All experimental procedures were approved by the ethics and research committee of Changhai Hospital, Second Military Medical University, China. After obtaining informed consent, we collected a total of 42 serum samples from previously untreated HCC patients included in this study (see Table 1). Clinical diagnosis of the patients was performed using standard imaging and pathology criteria. Basic syndrome types of 42 patients with HCC were classified by TCM syndrome qualitative diagnosis criteria and quantitative diagnosis model for HCC patients into two groups, including Yang deficiency syndrome (YDS-HCC) group (21 cases) and non-Yang deficiency syndrome (NYDS-HCC) group (21 cases). Between two groups, the differences of gender, age, complication, and clinical stage were not significant () (see Table 1).
2.2. Sample Preparation
To avoid the introduction of any analytical bias due to sample preparation, all samples were collected from the patients in the Department of TCM of Changhai Hospital and were processed consistently in the following manner. Venous blood samples were collected in the morning preprandially, after overnight fasting, using blood collection vacuum tubes with silicone coated interior and no additive (products of BD Company, USA, catalog no. 366431). About 2.0 mL blood was collected and then left clotted for 2 h at room temperature. After this, samples were centrifuged at 3500 rpm for 15 min. Serum was collected and immediately stored at −80°C until being used for metabonomic analysis. Preparation of serum samples for metabonomic analysis by 1H-NMR was performed manually according to Beckonert et al. . After being defrosted at room temperature, four hundred microliters of each sample were mixed with 50 mL D2O for locking signal and with 50 mL phosphate buffer solution (0.2 M Na2HPO4/0.2 M NaH2PO4; pH 7.4) to minimize pH variations of the serum samples. Then, TPS (3-trimethylsilylpropanesulfonate sodium; 0.048% final concentration) was added as an internal standard. Finally, the samples were added to a 5 mm NMR tube and NMR acquisition was performed immediately.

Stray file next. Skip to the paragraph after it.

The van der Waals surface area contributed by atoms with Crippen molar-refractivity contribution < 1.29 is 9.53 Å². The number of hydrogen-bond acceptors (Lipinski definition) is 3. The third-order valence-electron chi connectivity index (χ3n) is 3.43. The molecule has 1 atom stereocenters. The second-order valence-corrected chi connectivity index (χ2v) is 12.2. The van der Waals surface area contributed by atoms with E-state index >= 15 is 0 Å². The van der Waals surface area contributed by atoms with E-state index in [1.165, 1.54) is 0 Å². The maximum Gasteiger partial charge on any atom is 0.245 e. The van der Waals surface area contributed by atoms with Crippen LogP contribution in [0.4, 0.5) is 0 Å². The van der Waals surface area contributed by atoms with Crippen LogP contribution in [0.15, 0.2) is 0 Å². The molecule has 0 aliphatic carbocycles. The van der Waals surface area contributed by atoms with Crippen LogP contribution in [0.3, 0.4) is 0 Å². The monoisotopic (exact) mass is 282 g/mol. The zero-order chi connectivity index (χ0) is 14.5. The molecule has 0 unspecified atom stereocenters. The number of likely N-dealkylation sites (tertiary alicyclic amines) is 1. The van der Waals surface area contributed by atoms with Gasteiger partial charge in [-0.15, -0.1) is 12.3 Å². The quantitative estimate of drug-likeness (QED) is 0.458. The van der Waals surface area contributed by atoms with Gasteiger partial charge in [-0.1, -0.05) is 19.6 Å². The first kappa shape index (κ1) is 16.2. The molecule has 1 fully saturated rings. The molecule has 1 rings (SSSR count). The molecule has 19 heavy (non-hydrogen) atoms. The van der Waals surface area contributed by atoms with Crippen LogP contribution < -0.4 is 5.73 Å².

2.3. NMR Acquisition
The NMR spectra were acquired using a Bruker Avance II 600 spectrometer (Bruker Biospin, Rheinstetten, Germany). The 1H-NMR spectra of serum samples were collected at a constant temperature of 300 K (27°C) using the relaxation edited Carr-Purcell-Meiboom-Gill (CPMG) pulse sequence to facilitate the detection of low molecular weight species and using a solvent presaturation pulse sequence to suppress the residual water resonance. Free induction decays (FIDs) were collected into 64 k data points, with a spectral width of 7289 Hz and an acquisition time of 2.04 s, giving a total pulse recycle delay of 3.04 s. The FID values were multiplied by an exponential weighting function equivalent to a line broadening of 0.3 Hz prior to Fourier transformation.
2.4. Data Processing and Statistical Analysis
All spectra were baseline corrected using multipoint baseline correction method, and chemical shifts were adjusted with reference to TPS. The chemical shift region δ4.60–5.06 was removed to eliminate any spurious effects of variability on the suppression of the water resonance. Peak detection and peak matching were performed using programs coded by Matlab 7.0 (The Mathworks Inc., Natick, MA, USA), and a data matrix containing all peak intensities was thus generated. The data were logarithm transformed and centered for partial least squares discriminant analysis (PLS-DA) using Matlab 7.0. In PLS-DA, the pathologic differences in patients can be visualized in score plot and metabolites responsible for the differences could be statistically identified in loading plot using Hotelling’s test . All results presented are described as mean ± SD. Statistical significance of the data was determined using the non parametric Mann-Whitney test or test, where appropriate, values < 0.05 were considered to be significant. Metabolite assignments were performed using NMR metabolic profiling databases (http://www.ebi.ac.uk/nmrshiftdb or http://nmrshiftdb.org/), and if needed, with reference to any available assignments in the literature [10–12].
Typical 1H NMR spectra of the serum samples were shown in Figure 1. By data preprocessing, a total of 221 peaks were resolved for each serum sample. To determine whether any Yang deficiency syndrome-related variability existed within the data, PLS-DA was used. As shown in PLS-DA scores plot (Figure 2(a)), samples from different groups were well separated along the first PLS component, which indicates that NMR-based metabolic profiling could reveal characteristic pathological alterations in serum from YDS-HCC and NYDS-HCC patients.